In the 90s, dismissing rednecks as a bunch of dumb crackers can not only ensure free dental work in many an American bar, it can also be seen as an affront to white American values. But while some want to stereotype this culture as the heart and soul of white working-class American ideals, it is hard not to be disturbed by this phenomenon. Can God, beer, the American Constitution and guns weave together a stable lifestyle? 

Author, radio personality and Redneck Olympics MC Bo Whaley was interviewed in a phone booth across from the bomb site at Atlanta’s Centennial Olympic park. During the interview Bo was kicked out of the phone booth by Atlanta police for talking too long. He picked up the interview from a truckstop near Dublin, Georgia. 

id: What is a redneck? 

Bo: A redneck to me is a lifestyle, that’s what it is. I relate rednecks to people who work hard, men of the soil. They look for the common things in life. They enjoy the outdoors, enjoy hunting and fishing. They aren’t too interested in status or setting the world on fire. They like to do their own thing. Real close to being what we call a good ole boy. They enjoy life – they work hard and they party hard.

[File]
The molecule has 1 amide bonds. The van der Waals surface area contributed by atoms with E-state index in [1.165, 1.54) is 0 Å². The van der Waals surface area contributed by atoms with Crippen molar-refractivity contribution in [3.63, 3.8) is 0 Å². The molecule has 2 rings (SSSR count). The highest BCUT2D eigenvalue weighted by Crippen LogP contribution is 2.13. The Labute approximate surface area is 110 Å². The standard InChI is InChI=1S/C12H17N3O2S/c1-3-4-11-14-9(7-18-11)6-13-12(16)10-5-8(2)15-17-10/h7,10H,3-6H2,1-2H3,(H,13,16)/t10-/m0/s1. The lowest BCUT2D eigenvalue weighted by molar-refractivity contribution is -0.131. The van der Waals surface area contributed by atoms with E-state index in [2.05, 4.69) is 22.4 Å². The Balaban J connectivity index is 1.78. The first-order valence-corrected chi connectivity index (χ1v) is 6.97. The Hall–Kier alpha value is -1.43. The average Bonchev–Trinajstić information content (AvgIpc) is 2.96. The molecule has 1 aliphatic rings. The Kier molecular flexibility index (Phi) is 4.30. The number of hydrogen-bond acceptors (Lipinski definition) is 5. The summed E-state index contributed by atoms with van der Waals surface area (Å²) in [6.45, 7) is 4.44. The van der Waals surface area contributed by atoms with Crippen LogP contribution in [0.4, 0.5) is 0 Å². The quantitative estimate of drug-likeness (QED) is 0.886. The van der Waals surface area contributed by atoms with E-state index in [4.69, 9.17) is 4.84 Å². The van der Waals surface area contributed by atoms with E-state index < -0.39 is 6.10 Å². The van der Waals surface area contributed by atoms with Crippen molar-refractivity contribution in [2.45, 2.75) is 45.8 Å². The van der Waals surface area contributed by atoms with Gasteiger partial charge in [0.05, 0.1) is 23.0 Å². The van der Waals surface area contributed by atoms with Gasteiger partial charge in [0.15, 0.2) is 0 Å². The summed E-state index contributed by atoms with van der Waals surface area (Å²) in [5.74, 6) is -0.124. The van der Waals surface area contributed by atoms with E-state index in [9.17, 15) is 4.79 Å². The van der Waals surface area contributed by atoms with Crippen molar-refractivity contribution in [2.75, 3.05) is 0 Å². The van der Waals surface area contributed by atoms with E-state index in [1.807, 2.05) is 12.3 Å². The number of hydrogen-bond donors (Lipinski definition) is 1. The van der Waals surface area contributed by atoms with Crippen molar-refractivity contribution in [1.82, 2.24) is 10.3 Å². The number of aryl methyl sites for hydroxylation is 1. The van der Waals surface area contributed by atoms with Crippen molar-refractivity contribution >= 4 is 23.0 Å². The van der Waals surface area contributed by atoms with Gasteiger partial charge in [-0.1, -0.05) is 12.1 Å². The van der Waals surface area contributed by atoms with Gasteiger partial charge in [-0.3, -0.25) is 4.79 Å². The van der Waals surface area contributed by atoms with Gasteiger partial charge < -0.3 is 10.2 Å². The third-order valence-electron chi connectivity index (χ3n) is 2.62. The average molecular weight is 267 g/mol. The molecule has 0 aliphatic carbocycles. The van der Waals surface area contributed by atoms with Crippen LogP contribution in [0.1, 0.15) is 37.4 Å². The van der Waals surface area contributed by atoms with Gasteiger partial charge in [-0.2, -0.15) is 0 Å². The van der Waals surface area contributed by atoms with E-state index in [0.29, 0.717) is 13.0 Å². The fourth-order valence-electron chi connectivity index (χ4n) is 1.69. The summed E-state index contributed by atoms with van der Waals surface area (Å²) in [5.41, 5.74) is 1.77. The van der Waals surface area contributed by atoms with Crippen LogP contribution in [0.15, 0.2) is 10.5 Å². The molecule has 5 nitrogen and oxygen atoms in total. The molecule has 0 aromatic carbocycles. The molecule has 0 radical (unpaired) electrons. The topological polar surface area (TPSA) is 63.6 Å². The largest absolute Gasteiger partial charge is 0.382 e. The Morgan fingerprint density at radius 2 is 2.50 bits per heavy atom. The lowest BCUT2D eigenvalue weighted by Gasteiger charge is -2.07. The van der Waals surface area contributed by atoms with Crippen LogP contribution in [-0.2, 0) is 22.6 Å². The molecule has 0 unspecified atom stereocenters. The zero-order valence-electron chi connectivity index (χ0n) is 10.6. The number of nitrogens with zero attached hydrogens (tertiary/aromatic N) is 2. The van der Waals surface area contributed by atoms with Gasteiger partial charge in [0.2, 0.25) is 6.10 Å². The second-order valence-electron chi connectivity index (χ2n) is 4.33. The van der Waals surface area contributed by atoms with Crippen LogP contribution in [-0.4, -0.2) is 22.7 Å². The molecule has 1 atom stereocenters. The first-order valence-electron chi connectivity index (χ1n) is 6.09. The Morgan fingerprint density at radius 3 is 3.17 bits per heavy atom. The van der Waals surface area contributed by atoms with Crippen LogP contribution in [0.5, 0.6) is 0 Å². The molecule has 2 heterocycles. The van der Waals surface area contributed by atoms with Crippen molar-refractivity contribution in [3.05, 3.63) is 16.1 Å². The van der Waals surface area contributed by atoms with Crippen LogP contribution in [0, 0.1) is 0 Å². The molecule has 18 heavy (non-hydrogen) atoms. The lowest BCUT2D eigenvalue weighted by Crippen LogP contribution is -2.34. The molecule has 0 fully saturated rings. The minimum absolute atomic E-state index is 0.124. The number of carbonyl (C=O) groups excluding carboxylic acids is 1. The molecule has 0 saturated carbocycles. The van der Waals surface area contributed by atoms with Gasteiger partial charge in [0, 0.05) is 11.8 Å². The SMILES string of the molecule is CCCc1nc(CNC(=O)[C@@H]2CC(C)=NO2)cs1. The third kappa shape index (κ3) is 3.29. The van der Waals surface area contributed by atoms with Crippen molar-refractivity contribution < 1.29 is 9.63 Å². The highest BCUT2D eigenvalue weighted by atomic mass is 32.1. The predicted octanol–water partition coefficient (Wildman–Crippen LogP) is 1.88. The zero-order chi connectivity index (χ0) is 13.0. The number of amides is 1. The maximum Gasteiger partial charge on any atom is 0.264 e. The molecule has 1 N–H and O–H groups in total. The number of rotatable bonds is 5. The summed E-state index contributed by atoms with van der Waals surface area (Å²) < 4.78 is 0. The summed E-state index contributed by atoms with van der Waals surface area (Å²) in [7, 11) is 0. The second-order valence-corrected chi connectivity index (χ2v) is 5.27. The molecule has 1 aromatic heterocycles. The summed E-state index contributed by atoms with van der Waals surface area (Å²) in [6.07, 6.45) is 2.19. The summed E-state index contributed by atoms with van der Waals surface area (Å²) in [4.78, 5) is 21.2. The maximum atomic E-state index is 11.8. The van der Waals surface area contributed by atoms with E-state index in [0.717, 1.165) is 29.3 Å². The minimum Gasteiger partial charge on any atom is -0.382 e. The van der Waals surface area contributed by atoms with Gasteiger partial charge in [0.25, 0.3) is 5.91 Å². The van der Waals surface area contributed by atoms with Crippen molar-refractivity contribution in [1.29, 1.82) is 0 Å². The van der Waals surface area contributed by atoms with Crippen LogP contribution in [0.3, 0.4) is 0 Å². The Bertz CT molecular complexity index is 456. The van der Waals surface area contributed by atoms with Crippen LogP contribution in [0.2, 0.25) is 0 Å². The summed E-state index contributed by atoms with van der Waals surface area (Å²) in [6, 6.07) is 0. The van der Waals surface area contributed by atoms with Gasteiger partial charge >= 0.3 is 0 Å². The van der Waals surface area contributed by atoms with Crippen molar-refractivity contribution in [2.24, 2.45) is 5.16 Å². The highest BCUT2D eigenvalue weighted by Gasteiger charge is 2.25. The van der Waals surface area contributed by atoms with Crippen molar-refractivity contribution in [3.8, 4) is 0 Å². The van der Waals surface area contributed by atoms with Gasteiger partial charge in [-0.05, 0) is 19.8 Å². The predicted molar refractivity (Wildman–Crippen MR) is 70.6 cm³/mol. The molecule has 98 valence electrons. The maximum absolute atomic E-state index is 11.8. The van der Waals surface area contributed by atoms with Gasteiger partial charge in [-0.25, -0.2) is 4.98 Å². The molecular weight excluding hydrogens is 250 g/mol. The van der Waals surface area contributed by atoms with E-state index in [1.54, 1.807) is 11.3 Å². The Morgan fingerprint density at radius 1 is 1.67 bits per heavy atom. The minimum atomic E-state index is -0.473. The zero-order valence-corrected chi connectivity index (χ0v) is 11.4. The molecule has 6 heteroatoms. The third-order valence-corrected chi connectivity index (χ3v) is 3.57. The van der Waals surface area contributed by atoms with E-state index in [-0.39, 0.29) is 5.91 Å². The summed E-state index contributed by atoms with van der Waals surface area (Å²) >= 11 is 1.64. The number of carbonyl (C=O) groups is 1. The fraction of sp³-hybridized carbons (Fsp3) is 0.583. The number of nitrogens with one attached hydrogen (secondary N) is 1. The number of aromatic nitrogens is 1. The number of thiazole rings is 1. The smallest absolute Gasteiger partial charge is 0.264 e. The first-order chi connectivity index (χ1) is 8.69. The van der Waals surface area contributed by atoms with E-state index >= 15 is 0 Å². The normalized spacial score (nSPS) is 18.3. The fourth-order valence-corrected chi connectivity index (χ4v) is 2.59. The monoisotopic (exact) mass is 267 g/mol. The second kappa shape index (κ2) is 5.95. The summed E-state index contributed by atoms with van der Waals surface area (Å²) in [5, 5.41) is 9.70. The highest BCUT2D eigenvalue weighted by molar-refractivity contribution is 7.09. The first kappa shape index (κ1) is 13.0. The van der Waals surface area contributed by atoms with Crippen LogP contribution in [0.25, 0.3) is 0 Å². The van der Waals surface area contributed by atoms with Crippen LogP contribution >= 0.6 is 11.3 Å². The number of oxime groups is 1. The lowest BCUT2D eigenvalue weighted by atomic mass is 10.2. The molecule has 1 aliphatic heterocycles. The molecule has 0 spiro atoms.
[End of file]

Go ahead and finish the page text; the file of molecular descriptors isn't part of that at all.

There is nothing put on by them. They are down to earth. I really enjoy them, they are on the level. If you ask them a question they will tell you the truth. They aren’t trying to impress anybody, just trying to be themselves. 

Go to the local bar and they are listening to the juke-box, smoking cigarettes and drinking beer. We can make fun of ourselves down here, we enjoy it. We laugh at ourselves. Poke a lot of fun. I’m having fun with people who live on farms, live in small towns. Like to hunt, like to fish. They drink beer. I have lived in the south for 24 years. I try to look at people and write what I see. I also wrote The Field Guide to Southern Women

id: I heard the Redneck Olympics didn’t go down so well with the city council.